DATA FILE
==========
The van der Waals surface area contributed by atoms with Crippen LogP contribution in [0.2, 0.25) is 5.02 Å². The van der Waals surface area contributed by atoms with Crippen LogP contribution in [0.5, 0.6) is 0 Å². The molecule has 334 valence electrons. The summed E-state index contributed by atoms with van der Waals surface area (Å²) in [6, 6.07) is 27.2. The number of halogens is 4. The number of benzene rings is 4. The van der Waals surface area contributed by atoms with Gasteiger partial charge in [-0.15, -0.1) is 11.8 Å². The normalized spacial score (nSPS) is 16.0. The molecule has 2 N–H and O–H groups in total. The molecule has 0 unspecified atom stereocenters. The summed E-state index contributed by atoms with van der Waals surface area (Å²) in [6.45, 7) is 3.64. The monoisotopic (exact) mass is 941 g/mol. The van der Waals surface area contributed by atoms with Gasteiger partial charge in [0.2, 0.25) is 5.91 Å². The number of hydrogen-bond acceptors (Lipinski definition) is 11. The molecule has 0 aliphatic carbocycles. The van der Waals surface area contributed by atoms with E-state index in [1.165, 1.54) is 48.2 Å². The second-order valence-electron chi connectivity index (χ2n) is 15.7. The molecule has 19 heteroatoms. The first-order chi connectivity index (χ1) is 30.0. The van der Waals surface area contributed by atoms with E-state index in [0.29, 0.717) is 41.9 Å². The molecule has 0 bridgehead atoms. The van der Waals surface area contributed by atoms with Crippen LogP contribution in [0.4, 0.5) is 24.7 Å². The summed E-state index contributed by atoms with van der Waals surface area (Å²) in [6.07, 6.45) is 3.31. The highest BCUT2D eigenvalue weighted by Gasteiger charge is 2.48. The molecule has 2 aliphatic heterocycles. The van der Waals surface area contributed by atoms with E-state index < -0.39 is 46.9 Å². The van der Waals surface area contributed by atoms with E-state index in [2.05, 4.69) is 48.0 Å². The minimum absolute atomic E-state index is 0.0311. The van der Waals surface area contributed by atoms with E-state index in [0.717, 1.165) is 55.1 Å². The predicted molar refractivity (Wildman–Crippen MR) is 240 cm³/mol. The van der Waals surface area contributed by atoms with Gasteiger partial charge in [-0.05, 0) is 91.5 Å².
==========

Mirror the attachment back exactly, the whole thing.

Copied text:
The van der Waals surface area contributed by atoms with Crippen LogP contribution in [0.2, 0.25) is 5.02 Å². The van der Waals surface area contributed by atoms with Crippen LogP contribution in [0.5, 0.6) is 0 Å². The molecule has 334 valence electrons. The summed E-state index contributed by atoms with van der Waals surface area (Å²) in [6, 6.07) is 27.2. The number of halogens is 4. The number of benzene rings is 4. The van der Waals surface area contributed by atoms with Gasteiger partial charge in [-0.15, -0.1) is 11.8 Å². The normalized spacial score (nSPS) is 16.0. The molecule has 2 N–H and O–H groups in total. The molecule has 0 unspecified atom stereocenters. The summed E-state index contributed by atoms with van der Waals surface area (Å²) in [6.45, 7) is 3.64. The monoisotopic (exact) mass is 941 g/mol. The van der Waals surface area contributed by atoms with Gasteiger partial charge in [0.2, 0.25) is 5.91 Å². The number of hydrogen-bond acceptors (Lipinski definition) is 11. The molecule has 0 aliphatic carbocycles. The van der Waals surface area contributed by atoms with E-state index in [1.165, 1.54) is 48.2 Å². The second-order valence-electron chi connectivity index (χ2n) is 15.7. The molecule has 19 heteroatoms. The first-order chi connectivity index (χ1) is 30.0. The van der Waals surface area contributed by atoms with E-state index in [0.29, 0.717) is 41.9 Å². The molecule has 0 bridgehead atoms. The van der Waals surface area contributed by atoms with Crippen LogP contribution in [0.4, 0.5) is 24.7 Å². The summed E-state index contributed by atoms with van der Waals surface area (Å²) in [6.07, 6.45) is 3.31. The highest BCUT2D eigenvalue weighted by Gasteiger charge is 2.48. The molecule has 2 aliphatic heterocycles. The van der Waals surface area contributed by atoms with E-state index < -0.39 is 46.9 Å². The van der Waals surface area contributed by atoms with E-state index in [2.05, 4.69) is 48.0 Å². The minimum absolute atomic E-state index is 0.0311. The van der Waals surface area contributed by atoms with E-state index in [0.717, 1.165) is 55.1 Å². The predicted molar refractivity (Wildman–Crippen MR) is 240 cm³/mol. The van der Waals surface area contributed by atoms with Gasteiger partial charge in [-0.05, 0) is 91.5 Å².